“What we want to be able to do is attract an incredible Atlantic Canadian voice or Maritime mind that otherwise wouldn’t explore the medium either because it’s too complicated to get into, or they’re just so focused on their traditional media streams. What we want to do is say, ‘all you have to do is show up and be great.’ That’s it,” says George.

“We’ll handle the audio production. We’ll host the audio. We’ll complete an entire branding and image for the podcast … We’ll do all the work. You just show up and be you and hopefully, we can share in the upside and we look to gather advertiser revenues or as we look to do paid webinar content.

The revenue stream is producing podcasts for businesses and organizations. Unsettled Media can be hired to help an organization of business produce a podcast or podcast series that explores a topic or issue. For example, Unsettled is helping produce the Turning Point Series being put on by theNew Brunswick Business Council and nine other economic development, business and community organizations.

RELATED: Online Conference And Podcast Series Aims To ‘Re-imagine’ N.B.

“If you’re a business or an organization that wants to get your message out there or explore a branded podcast, we can absolutely look at doing an agreed-upon run of episodes that dig into the topics that your business is dealing with and give your clients a completely different way to interface with what you’re doing,” says George.

Unsettled Media also has its newsletter, which features content curated and/or written by George and will soon incorporate content from show hosts and more. There is a free version of the newsletter as well as a subscription model for those who wish to receive additional content.

“We want out listeners and readers to engage with us in literally any medium they want,” says Geroge. “So supplementary to the podcast, we have the Unsettled Newsletter which we publish on Substack. We monetize through patron contributions.”

One of the appealing things about podcasting is that it’s accessible and relatively easy and inexpensive to do. It takes a lot of work for shows to get beyond “hobby status” and reach a point of growth where it can generate considerable revenue. But George plans to do that with Unsettled Media, making it a go-to place for quality and thoughtful podcasts out of Atlantic Canada.

“It’s something that I’m so focused on, is amplifying Atlantic Canadian content by Atlantic Canadians,” says George.

“The mission is to amplify the best Maritime minds on offer and to send that message out to the world because I think we have a lot to offer.”

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Citizens use police tracking apps and social media to expose US attacks on peaceful protesters



Impeached US President Donald Trump, in response to civil unrest surrounding the killing of George Floyd, over the weekend ordered US military and police forces to attack citizen protesters.

During the protests, violent criminals taking advantage of the chaos clashed with vigilantes encouraged by the president’s reckless tweets causing numerous casualties, including several deaths. But the ongoing protests have drawn tens of millions of people from across the country, the vast majority of which remain peaceful.

The police and military, however, are attacking peaceful protesters around the country without provocation.

Police and military personnel in dozens of cities across the country were caught assaulting peaceful protesters in videos that were streamed live on social media and shared by millions. Many of the attacks are confusing and appear motivated by nothing more than the desire to hurt citizens, no matter how peaceful they were:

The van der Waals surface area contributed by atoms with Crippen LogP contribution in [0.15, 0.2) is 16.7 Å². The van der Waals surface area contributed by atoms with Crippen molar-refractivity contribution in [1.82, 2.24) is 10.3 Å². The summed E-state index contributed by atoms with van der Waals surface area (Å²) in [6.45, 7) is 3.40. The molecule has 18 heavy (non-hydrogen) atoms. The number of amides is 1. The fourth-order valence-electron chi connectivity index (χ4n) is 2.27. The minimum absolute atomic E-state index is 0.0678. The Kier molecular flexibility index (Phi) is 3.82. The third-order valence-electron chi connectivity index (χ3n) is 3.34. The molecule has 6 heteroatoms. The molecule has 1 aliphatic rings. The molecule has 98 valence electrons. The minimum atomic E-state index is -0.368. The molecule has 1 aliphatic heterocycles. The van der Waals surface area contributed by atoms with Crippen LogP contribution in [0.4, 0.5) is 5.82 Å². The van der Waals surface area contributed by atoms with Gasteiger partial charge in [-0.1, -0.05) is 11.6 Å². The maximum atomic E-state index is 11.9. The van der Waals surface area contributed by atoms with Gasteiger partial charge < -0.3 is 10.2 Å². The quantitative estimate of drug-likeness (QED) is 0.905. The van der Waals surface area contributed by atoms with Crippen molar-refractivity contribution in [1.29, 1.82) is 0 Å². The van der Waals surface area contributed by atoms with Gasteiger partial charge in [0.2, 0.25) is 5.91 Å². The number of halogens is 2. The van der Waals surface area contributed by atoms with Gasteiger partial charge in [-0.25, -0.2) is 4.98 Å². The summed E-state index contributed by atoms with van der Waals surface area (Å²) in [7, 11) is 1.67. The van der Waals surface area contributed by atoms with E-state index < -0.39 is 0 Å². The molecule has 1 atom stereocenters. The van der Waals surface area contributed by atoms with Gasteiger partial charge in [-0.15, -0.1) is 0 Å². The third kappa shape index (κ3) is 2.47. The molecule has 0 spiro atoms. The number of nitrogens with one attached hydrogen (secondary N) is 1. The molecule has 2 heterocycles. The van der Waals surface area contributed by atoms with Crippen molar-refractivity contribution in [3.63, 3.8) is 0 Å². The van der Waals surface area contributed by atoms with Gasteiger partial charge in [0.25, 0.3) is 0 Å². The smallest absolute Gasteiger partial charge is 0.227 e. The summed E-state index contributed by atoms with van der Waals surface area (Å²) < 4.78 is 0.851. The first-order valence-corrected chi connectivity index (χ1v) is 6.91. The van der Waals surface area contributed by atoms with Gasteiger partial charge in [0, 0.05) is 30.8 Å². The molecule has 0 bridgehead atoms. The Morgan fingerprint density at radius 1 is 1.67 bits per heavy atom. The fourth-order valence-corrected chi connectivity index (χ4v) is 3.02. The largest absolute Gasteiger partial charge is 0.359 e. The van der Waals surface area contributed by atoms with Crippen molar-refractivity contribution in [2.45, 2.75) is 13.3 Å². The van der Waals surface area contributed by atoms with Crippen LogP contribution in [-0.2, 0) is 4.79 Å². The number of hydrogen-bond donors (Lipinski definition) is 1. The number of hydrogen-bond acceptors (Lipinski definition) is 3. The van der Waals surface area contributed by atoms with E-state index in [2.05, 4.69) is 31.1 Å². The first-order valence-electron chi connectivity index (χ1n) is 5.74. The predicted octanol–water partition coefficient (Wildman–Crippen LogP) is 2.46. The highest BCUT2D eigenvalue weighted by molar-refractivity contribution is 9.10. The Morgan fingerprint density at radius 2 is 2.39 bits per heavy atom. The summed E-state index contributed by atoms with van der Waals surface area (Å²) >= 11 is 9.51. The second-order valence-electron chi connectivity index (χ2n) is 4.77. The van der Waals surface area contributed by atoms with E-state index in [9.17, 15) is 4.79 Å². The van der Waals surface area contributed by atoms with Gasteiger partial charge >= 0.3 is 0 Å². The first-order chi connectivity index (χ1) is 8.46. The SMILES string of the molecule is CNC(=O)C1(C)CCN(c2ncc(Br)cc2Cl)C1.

They shot a blind man. What threat could this blind brown man have possibly posed to the officers that shot him?

They attacked elderly bystanders:

They attacked politicians:

They broke ranks to attack black people:

They ran over protesters:

They let white people pass, then busted the windows out of a car full of black people so they could shoot them with tasers multiple times and then drag them out of their vehicles and assault them for breaking-curfew-while-black:

They fired on people standing on their porches:

And they fired on people inside their own homes:

Among those targeted across the country were numerous reporters. In several instances, police opened fire on reporters after they confirmed their identities as members of the press. This, too, comes at the orders of the impeached president who has declared the press the “enemy of the people.”

Cops in a handful of cities used the protests as an opportunity to feign solidarity with those protesting them.

A small group of police officers have chosen to join the protesters in uniform. However, it’s telling that tens of millions of cameras aimed at the police have captured hundreds of instances of police violence but, to the best of this reporter’s knowledge, no instances showing police who aren’t attacking peaceful protesters stopping the ones who are.. The ones marching with us instead of protecting us from violence are getting paid the same taxpayer dollars as the colleagues they’re failing to police.

How did this all happen? Social media and police scanner apps, that’s how. We’ve seen protests and riots in the US before. But in the past, the narrative always hinged on showing legions of violent looters burning buildings at night juxtaposed against calm, stoic peace officers protecting protesters from harm during the day.

But, so far, the government can’t force people to sign off Twitter or stop downloading apps. Curfews and overloaded phone lines can’t keep activists from organizing and, perhaps most important of all, the people finally have a dead-simple option to monitor the police in real time.

Tracking police communications used to require a hardware scanner and a little bit of know how. But these days you can get one by simply searching for “police scanner” in the Apple or Google app store. All you have to do is install the app and pick the dispatch you want to listen in on. Most of these apps will alert you when there’s police action in a city and you can always tell how many people are listening to a specific stream.

At least six times while listening to police comms via scanner on 30 May, I overheard officers in Minneapolis signal their intent to fire chemical weapons at peaceful crowds and subsequently saw tweets go out warning protesters to prepare their cameras and ready themselves for impending assault.

I tip my hat to the tireless efforts of those risking their lives and freedom to expose the tyranny of the US government in this unprecedented time. Stay safe out there, stay non-violent, and keep filming.

Source: – The Next Web

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Edited By harry Miller